A Profitero study showed Target’s online prices were 25% more expensive than Wal-Mart’s, which were just slightly more expensive than prices on Amazon.
The auto parts e-retailer says the faster load times boost sales.
When auto parts e-retailer AutoAnything.com in August launched new site architecture built using the HTML5 programming language it knew it could ill afford to have web pages load more slowly than in the past. Site performance is a critical component of the retailer’s focus on providing an “exceptional” on-site experience, says Parag Patel, chief technology officer for AutoAnything, No. 157 in the Internet Retailer Top 500 Guide.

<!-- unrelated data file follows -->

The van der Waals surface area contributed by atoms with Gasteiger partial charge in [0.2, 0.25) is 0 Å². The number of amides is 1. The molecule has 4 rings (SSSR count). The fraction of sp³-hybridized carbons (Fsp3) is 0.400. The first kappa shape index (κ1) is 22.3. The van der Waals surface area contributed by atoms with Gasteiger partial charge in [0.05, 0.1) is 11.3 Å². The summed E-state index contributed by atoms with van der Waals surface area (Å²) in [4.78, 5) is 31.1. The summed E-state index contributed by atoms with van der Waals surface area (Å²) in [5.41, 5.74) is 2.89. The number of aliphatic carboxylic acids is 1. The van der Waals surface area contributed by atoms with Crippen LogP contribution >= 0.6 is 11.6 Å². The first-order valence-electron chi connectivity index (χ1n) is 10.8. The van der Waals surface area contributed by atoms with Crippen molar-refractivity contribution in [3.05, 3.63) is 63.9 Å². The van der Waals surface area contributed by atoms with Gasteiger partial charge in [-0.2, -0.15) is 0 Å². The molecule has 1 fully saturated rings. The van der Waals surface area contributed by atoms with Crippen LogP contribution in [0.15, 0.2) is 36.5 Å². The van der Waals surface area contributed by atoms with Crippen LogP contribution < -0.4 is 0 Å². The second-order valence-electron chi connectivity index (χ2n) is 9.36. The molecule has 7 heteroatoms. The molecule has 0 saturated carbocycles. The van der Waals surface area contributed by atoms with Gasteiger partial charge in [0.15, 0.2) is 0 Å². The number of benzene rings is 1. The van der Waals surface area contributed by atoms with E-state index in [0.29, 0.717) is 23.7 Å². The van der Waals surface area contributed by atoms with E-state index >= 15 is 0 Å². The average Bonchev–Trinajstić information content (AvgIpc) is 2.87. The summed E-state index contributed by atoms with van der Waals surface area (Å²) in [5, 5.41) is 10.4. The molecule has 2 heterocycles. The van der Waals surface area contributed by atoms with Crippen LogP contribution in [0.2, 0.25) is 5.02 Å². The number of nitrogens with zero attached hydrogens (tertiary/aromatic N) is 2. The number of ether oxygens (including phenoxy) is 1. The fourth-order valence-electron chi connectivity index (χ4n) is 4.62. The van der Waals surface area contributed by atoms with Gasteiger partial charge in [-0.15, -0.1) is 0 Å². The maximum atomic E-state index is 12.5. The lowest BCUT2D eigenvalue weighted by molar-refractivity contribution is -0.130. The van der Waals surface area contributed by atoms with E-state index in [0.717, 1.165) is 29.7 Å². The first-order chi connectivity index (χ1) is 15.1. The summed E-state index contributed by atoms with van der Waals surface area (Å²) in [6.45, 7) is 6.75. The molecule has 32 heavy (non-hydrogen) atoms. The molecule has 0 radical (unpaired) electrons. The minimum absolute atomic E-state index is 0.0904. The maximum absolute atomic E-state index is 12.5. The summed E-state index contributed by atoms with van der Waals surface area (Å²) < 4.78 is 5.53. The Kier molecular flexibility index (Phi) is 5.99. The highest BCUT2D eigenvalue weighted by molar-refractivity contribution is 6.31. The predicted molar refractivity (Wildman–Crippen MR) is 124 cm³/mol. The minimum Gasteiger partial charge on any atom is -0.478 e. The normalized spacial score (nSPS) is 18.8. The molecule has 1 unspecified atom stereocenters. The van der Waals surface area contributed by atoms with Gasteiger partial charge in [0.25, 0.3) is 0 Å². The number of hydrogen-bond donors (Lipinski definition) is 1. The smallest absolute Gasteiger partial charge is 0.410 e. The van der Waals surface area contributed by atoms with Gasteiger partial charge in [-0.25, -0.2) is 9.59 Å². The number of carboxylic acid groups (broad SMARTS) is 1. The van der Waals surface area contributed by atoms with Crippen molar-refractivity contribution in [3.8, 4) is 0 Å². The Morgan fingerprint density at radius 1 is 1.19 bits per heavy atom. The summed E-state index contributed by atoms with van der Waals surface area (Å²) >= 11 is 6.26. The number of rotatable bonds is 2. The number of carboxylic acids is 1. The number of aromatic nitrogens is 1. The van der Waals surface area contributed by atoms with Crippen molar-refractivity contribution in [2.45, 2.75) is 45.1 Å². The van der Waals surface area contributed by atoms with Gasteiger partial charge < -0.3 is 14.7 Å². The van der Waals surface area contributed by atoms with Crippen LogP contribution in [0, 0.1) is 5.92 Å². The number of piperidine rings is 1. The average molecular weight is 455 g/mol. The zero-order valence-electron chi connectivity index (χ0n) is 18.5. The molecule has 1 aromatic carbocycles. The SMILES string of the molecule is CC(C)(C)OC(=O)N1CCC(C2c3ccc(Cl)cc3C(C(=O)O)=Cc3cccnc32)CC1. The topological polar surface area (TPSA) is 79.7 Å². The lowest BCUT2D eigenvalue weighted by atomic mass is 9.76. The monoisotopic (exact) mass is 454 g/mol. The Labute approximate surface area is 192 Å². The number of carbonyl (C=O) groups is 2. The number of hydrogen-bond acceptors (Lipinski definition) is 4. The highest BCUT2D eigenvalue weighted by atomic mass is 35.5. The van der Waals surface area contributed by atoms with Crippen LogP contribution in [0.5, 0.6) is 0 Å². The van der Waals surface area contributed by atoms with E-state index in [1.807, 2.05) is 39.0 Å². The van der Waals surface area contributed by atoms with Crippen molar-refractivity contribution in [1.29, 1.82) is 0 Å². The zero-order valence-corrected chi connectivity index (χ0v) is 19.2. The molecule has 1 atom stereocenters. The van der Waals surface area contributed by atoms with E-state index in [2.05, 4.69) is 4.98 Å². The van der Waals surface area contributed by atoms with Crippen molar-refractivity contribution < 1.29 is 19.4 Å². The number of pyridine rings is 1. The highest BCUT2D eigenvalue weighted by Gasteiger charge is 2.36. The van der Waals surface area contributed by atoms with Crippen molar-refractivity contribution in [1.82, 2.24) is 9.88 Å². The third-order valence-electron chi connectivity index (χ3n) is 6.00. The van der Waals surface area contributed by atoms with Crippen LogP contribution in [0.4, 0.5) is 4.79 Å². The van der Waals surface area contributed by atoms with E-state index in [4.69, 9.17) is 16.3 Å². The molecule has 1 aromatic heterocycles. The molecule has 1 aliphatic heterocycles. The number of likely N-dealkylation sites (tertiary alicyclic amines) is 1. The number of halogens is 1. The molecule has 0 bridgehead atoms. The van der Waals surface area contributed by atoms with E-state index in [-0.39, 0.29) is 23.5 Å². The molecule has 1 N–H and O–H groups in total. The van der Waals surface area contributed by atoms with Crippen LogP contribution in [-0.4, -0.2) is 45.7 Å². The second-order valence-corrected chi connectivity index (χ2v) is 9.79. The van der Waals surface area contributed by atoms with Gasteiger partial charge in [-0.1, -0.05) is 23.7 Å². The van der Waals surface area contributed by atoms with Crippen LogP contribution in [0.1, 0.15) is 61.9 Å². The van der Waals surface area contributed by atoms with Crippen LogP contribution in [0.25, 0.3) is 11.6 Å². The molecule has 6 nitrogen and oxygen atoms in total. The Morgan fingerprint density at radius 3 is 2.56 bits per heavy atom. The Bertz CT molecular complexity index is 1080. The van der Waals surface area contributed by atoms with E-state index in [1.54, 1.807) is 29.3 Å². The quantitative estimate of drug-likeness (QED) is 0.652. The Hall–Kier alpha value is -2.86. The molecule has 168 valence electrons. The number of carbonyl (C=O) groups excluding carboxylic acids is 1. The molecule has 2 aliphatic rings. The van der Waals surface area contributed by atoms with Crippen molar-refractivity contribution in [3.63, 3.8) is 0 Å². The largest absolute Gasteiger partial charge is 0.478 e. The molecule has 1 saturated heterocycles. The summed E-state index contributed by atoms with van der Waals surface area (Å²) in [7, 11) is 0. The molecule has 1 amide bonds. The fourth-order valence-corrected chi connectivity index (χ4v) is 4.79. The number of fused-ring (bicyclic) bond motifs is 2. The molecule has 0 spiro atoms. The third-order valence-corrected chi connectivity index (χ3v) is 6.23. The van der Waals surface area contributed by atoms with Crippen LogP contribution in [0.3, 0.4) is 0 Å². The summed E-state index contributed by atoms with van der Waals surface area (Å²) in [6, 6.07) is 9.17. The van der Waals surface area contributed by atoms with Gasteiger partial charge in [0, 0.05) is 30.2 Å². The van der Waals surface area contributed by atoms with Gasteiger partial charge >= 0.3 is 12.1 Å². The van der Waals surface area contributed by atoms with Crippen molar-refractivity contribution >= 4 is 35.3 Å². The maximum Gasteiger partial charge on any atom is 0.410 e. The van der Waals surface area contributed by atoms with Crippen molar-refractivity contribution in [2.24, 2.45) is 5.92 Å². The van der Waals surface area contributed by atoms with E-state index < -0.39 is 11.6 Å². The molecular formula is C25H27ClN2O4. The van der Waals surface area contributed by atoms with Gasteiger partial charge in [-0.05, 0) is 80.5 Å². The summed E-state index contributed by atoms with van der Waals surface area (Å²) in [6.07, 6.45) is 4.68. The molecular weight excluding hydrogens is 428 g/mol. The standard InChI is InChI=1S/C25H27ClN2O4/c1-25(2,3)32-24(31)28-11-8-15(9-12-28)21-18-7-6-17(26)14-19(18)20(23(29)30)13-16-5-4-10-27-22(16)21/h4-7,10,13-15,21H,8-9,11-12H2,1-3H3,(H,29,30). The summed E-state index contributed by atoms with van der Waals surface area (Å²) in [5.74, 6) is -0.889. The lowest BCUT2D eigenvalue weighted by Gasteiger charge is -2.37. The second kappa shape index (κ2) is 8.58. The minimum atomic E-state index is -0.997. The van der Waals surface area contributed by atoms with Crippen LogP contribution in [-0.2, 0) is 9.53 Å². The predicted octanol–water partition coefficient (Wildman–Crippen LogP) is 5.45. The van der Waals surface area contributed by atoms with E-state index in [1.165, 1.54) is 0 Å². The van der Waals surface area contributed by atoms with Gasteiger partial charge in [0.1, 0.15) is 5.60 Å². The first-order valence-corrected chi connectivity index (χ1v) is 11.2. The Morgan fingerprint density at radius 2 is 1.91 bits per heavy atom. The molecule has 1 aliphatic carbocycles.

“If the site isn’t performing quickly, it will have an impact on the customer experience,” he says.
To ensure the move wouldn’t cause any hiccups, the retailer used a web application performance management system from Compuware Corp.’s dynaTrace Software division to ensure it had the analytics and tools it needed to unearth any site slowdowns.
Almost immediately dynaTrace spotted a problem. The caching system the retailer was using to speed up the site was actually slowing it down. A simple tweak of the caching system helped cut the site’s load times in half, he says.
Because dynaTrace enables AutoAnything to monitor and manage site features provided by vendors, such as live chat, the retailer can regularly make tweaks to optimize its site performance. The result is that responses times are typically less than 100 milliseconds, he says.
A faster site ultimately results in more revenue, says Patel. Various adjustments the retailer has made have resulted in revenue gains up to 15% compared to before its site architecture revamp.